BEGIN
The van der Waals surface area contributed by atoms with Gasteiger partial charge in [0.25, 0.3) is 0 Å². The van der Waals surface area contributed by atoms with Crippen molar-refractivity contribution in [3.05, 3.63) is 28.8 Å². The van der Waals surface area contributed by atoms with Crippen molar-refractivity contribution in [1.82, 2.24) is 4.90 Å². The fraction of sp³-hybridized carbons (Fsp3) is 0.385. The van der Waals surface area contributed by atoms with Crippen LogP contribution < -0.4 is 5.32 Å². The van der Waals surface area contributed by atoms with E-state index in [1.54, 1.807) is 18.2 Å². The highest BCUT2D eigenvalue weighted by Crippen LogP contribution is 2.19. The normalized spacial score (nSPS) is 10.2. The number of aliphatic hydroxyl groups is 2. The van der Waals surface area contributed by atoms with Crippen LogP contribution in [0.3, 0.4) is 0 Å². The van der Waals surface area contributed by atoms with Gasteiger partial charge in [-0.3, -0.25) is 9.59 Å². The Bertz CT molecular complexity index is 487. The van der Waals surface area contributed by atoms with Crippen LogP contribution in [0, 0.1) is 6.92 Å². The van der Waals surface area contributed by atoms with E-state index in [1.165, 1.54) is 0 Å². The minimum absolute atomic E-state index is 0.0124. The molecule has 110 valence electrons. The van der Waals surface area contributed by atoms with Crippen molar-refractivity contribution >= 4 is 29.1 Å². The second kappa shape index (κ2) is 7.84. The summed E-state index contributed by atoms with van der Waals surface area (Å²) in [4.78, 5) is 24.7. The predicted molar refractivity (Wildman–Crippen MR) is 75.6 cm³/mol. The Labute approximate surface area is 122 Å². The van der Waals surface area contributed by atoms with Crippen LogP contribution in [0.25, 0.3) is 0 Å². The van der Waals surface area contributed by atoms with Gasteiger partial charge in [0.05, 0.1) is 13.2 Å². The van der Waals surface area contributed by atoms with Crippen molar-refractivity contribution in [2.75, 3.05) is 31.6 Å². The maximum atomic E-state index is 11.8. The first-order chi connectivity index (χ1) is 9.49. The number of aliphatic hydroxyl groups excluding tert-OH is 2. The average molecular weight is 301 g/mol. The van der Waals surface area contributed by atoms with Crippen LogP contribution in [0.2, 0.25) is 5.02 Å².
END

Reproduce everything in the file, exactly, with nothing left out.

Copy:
The van der Waals surface area contributed by atoms with Gasteiger partial charge in [0.25, 0.3) is 0 Å². The van der Waals surface area contributed by atoms with Crippen molar-refractivity contribution in [3.05, 3.63) is 28.8 Å². The van der Waals surface area contributed by atoms with Crippen molar-refractivity contribution in [1.82, 2.24) is 4.90 Å². The fraction of sp³-hybridized carbons (Fsp3) is 0.385. The van der Waals surface area contributed by atoms with Crippen LogP contribution < -0.4 is 5.32 Å². The van der Waals surface area contributed by atoms with E-state index in [1.54, 1.807) is 18.2 Å². The highest BCUT2D eigenvalue weighted by Crippen LogP contribution is 2.19. The normalized spacial score (nSPS) is 10.2. The number of aliphatic hydroxyl groups is 2. The van der Waals surface area contributed by atoms with Crippen LogP contribution in [0.3, 0.4) is 0 Å². The van der Waals surface area contributed by atoms with Gasteiger partial charge in [-0.3, -0.25) is 9.59 Å². The Bertz CT molecular complexity index is 487. The van der Waals surface area contributed by atoms with Crippen LogP contribution in [0, 0.1) is 6.92 Å². The van der Waals surface area contributed by atoms with E-state index in [1.165, 1.54) is 0 Å². The minimum absolute atomic E-state index is 0.0124. The molecule has 110 valence electrons. The van der Waals surface area contributed by atoms with Crippen molar-refractivity contribution >= 4 is 29.1 Å². The second kappa shape index (κ2) is 7.84. The summed E-state index contributed by atoms with van der Waals surface area (Å²) in [4.78, 5) is 24.7. The predicted molar refractivity (Wildman–Crippen MR) is 75.6 cm³/mol. The Labute approximate surface area is 122 Å². The van der Waals surface area contributed by atoms with Crippen LogP contribution in [0.25, 0.3) is 0 Å². The van der Waals surface area contributed by atoms with Gasteiger partial charge in [0.05, 0.1) is 13.2 Å². The van der Waals surface area contributed by atoms with Crippen molar-refractivity contribution in [2.75, 3.05) is 31.6 Å². The maximum atomic E-state index is 11.8. The first-order chi connectivity index (χ1) is 9.49. The number of aliphatic hydroxyl groups excluding tert-OH is 2. The average molecular weight is 301 g/mol. The van der Waals surface area contributed by atoms with Crippen LogP contribution in [0.2, 0.25) is 5.02 Å².